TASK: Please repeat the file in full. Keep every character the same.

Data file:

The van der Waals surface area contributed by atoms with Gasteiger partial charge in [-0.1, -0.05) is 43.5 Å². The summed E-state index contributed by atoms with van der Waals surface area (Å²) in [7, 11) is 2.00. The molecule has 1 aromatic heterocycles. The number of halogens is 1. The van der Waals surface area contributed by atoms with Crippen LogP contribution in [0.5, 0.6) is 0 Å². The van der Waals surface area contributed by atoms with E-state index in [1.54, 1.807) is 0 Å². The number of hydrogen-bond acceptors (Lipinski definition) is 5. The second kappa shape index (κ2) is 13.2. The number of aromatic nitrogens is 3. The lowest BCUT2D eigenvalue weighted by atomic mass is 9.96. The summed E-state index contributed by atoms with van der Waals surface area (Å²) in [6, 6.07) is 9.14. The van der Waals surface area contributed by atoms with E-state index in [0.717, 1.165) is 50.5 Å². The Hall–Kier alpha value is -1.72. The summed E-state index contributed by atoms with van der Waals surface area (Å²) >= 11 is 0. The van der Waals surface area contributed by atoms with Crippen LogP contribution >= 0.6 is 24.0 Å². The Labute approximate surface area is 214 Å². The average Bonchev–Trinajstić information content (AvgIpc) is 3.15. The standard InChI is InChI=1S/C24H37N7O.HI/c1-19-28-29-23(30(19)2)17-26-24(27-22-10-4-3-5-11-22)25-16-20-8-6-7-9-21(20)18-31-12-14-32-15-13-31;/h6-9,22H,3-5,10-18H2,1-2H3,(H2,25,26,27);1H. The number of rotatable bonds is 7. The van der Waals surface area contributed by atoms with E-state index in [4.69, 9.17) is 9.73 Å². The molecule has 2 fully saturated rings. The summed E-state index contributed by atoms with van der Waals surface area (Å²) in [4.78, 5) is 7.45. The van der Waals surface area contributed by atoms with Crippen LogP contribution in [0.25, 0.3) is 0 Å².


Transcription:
The van der Waals surface area contributed by atoms with Gasteiger partial charge in [-0.1, -0.05) is 43.5 Å². The summed E-state index contributed by atoms with van der Waals surface area (Å²) in [7, 11) is 2.00. The molecule has 1 aromatic heterocycles. The number of halogens is 1. The van der Waals surface area contributed by atoms with Crippen LogP contribution in [0.5, 0.6) is 0 Å². The van der Waals surface area contributed by atoms with E-state index in [1.54, 1.807) is 0 Å². The number of hydrogen-bond acceptors (Lipinski definition) is 5. The second kappa shape index (κ2) is 13.2. The number of aromatic nitrogens is 3. The lowest BCUT2D eigenvalue weighted by atomic mass is 9.96. The summed E-state index contributed by atoms with van der Waals surface area (Å²) in [6, 6.07) is 9.14. The van der Waals surface area contributed by atoms with E-state index in [0.717, 1.165) is 50.5 Å². The Hall–Kier alpha value is -1.72. The summed E-state index contributed by atoms with van der Waals surface area (Å²) >= 11 is 0. The van der Waals surface area contributed by atoms with Crippen LogP contribution >= 0.6 is 24.0 Å². The Labute approximate surface area is 214 Å². The average Bonchev–Trinajstić information content (AvgIpc) is 3.15. The standard InChI is InChI=1S/C24H37N7O.HI/c1-19-28-29-23(30(19)2)17-26-24(27-22-10-4-3-5-11-22)25-16-20-8-6-7-9-21(20)18-31-12-14-32-15-13-31;/h6-9,22H,3-5,10-18H2,1-2H3,(H2,25,26,27);1H. The number of rotatable bonds is 7. The van der Waals surface area contributed by atoms with E-state index in [4.69, 9.17) is 9.73 Å². The molecule has 2 fully saturated rings. The summed E-state index contributed by atoms with van der Waals surface area (Å²) in [4.78, 5) is 7.45. The van der Waals surface area contributed by atoms with Crippen LogP contribution in [0.25, 0.3) is 0 Å².